U.S. Endangered Species Act Protection Sought for Hippos

WASHINGTON— Wildlife protection groups today petitioned the U.S. Fish and Wildlife Service to protect hippos under the Endangered Species Act. The legal petition was filed by the Humane Society of the United States, Humane Society International, Humane Society Legislative Fund and Center for Biological Diversity.

One of Africa’s most recognizable species, the common hippopotamus faces a high risk of extinction and is disappearing from the wild. With only as few as 115,000 adult hippos remaining in the wild in Africa today and increasing and unabating threats from habitat loss and degradation, poaching and trade in hippo parts — teeth, skulls, ivory, skin and meat — the future of hippos is uncertain.

The comprehensive analysis of trade included in today’s petition demonstrates that hippos are highly sought after by traders, poachers and trophy hunters for their ivory tusks and other body parts. The United States plays a key role in this trade. Over the last decade, the United States imported more hippo parts and products than any other country, including more than 9,000 teeth, 5,700 skin pieces, 4,400 small leather products, 2,000 trophies and 1,700 carvings. These imports represent a combined minimum of 3,081 hippos killed for legal trade. Many more hippos are poached and their parts enter trade. Listing under the Endangered Species Act would ensure near-total restrictions on most imports and sales.

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Media Contacts:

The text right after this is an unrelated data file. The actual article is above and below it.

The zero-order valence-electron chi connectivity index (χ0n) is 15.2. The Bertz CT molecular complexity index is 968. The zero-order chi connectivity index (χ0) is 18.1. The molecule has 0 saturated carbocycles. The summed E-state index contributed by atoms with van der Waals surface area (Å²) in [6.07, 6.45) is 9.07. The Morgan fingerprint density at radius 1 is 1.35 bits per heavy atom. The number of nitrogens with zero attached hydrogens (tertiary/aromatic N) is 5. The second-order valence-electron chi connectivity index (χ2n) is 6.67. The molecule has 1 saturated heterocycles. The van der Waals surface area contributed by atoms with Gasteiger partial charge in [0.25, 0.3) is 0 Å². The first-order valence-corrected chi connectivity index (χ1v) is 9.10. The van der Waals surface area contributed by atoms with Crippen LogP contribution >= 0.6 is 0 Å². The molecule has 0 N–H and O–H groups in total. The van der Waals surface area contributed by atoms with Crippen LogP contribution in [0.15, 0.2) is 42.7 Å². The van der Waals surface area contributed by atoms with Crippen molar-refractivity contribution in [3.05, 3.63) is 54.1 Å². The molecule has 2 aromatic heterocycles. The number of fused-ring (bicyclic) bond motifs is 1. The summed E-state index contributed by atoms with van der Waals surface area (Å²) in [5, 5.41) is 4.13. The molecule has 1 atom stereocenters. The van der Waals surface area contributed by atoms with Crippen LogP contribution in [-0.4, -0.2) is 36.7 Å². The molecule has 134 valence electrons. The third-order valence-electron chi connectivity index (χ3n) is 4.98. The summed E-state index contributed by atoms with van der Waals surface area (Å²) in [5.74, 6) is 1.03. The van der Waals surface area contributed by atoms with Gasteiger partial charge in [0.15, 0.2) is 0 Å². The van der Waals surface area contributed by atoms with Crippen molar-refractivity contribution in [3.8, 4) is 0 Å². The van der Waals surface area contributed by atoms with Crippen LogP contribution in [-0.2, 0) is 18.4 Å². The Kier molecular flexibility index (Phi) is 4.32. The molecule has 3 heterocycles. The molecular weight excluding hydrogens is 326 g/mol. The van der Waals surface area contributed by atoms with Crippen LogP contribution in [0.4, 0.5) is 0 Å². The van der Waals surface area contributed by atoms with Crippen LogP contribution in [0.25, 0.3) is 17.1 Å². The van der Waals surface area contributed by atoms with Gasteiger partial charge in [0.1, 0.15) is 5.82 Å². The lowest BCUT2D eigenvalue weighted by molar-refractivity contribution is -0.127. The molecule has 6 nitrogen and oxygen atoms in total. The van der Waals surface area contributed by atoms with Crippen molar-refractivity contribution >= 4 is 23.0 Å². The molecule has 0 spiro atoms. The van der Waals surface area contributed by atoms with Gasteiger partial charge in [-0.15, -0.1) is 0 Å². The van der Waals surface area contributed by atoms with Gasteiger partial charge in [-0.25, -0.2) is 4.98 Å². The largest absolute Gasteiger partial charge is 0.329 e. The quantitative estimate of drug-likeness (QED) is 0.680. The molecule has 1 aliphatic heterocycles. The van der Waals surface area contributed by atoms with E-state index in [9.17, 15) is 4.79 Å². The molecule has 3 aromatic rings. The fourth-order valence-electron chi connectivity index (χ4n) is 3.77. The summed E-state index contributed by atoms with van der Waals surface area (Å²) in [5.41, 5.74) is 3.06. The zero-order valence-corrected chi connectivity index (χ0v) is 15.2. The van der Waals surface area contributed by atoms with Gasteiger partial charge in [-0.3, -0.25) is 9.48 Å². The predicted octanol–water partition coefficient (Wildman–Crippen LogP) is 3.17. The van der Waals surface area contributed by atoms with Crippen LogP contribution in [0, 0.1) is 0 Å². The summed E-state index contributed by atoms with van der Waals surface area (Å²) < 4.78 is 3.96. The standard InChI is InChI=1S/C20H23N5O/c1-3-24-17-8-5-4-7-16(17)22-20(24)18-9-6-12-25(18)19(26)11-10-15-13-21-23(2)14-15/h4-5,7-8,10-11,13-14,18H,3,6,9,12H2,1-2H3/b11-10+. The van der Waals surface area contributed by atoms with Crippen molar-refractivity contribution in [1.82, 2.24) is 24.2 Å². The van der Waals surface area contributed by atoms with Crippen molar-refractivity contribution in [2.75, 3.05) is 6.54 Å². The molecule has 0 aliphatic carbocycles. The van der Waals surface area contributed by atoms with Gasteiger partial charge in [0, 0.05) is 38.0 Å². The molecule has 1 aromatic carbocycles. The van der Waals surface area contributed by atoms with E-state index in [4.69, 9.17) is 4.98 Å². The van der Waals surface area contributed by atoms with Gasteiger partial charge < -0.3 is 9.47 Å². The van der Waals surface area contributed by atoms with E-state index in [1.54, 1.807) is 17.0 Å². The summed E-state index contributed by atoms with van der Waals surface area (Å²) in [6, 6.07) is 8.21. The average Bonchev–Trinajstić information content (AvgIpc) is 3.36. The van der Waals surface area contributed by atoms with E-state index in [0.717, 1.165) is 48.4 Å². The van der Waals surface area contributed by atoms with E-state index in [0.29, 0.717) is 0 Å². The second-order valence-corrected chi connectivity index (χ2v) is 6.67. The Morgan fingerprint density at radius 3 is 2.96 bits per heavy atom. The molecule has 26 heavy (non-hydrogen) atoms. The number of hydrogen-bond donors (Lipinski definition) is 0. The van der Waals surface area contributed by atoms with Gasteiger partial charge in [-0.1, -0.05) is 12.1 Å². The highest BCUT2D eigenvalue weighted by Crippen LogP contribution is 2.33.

Endangered Species, Carnivore Conservation: Aaron Kunkler, Media Specialist –, (206) 949-5353
Energy Justice: Patrick Sullivan, Media Director,, (415) 632-5316
Climate: Nyshie Perkinson, Media Specialist –, (718) 928-5148
International, foreign species, wildlife trade, World Heritage:
Patrick Sullivan, Media Director,, (415) 632-5316
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Mary K. Reinhart, Media Specialist –, (602) 320-7309
Oceans, offshore drilling, Arctic: Patrick Sullivan, Media Director –, (415) 632-5316
Pesticides, toxics, air pollution, industrial agriculture and Environmental Health: Andy Parker, Media Specialist –, (503) 310-5569
Population and Sustainability: Kim Dinan, Media Specialist –, (513)535-1306
Urban Wildlands, Government Affairs: Wendy Leung, Senior Media Specialist –, (818) 625-3128

Patrick Sullivan, Media Director,, (415) 632-5316
Russ McSpadden, Creative Media Specialist – Media Photos,

Banner photo Center for Biological Diversity; photo of jaguar by Robin Silver, Center for Biological Diversity